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In the Hollywood movie, Shanghai Knights (pardon me for the non scientific citation), Jackie Chan states that 'wet cloth' does not break easily.

How true a fact is this ? We know from common experience that paper when wet tends to tear easily. Then what is the difference in the breaking stress of wet paper vs wet cloth. What is happening here at the molecular level? Does wetness induce structural strain due to cohesive forces which tend to degrade the fiber strength of paper whereas reinforce that of the cloth?

Thanks. (I will be happy to edit out the movie reference, in case it violates any SE clause, I merely wanted to bring some context into the question)

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    $\begingroup$ Nothing stops you (or any of the other people who have asked this question on the internet, before) to do some experiments. I haven't seen any hard evidence it's hard to say anything about the question. Oops! Turns out... somebody has: textileinsight.blogspot.com/2014/11/…. You can believe it... or do your own tests. :-) $\endgroup$ – CuriousOne May 11 '16 at 6:58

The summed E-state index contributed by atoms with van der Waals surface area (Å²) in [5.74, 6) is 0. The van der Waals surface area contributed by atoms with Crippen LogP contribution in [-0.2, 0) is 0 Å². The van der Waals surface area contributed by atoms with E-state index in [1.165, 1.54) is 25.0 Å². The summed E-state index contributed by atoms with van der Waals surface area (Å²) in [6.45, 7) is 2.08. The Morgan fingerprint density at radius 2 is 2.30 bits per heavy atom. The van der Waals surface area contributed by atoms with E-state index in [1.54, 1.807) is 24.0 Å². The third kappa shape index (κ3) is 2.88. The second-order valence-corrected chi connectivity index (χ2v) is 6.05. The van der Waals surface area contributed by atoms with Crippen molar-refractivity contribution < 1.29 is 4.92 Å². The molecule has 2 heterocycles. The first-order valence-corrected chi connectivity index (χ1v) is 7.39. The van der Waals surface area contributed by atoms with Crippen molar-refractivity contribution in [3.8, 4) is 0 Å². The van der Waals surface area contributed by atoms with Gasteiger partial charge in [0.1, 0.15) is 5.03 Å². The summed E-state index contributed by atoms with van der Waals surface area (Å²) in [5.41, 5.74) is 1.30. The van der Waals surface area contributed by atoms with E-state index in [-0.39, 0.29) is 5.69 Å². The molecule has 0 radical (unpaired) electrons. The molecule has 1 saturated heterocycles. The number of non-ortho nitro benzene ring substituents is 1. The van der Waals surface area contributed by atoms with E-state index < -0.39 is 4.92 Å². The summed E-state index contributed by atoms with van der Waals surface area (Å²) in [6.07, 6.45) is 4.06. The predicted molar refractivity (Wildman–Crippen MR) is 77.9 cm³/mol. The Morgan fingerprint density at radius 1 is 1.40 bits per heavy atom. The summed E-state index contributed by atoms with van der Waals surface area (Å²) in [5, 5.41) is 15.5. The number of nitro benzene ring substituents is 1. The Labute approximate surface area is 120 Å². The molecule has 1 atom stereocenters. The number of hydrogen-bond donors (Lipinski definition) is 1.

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    $\begingroup$ There is nothing wrong with the context if it doesn't take away from the question, especially if it makes the question all the more interesting. ;) $\endgroup$ – Neil May 11 '16 at 7:52
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From what I've learnt, this relative strengthening,of cloth when wet, and weakening of paper is due to two factors. First up:The cloth - google fibre structures of cloth, and you will notice that cloth fibers are uniformly but relatively less interlocked, and addition of water causes further attraction via hydrogen bonding. For the paper, it has relatively more interlocked fiber structure, but when water is added to it, water molecules tend to displace some interlocked fibers. Even though hydrogen bonding takes place, but in the case of water, the loss of initial bonds is much too much, to overcome through hydrogen bonding. Hence it becomes relatively weak in terms of its structural strength.

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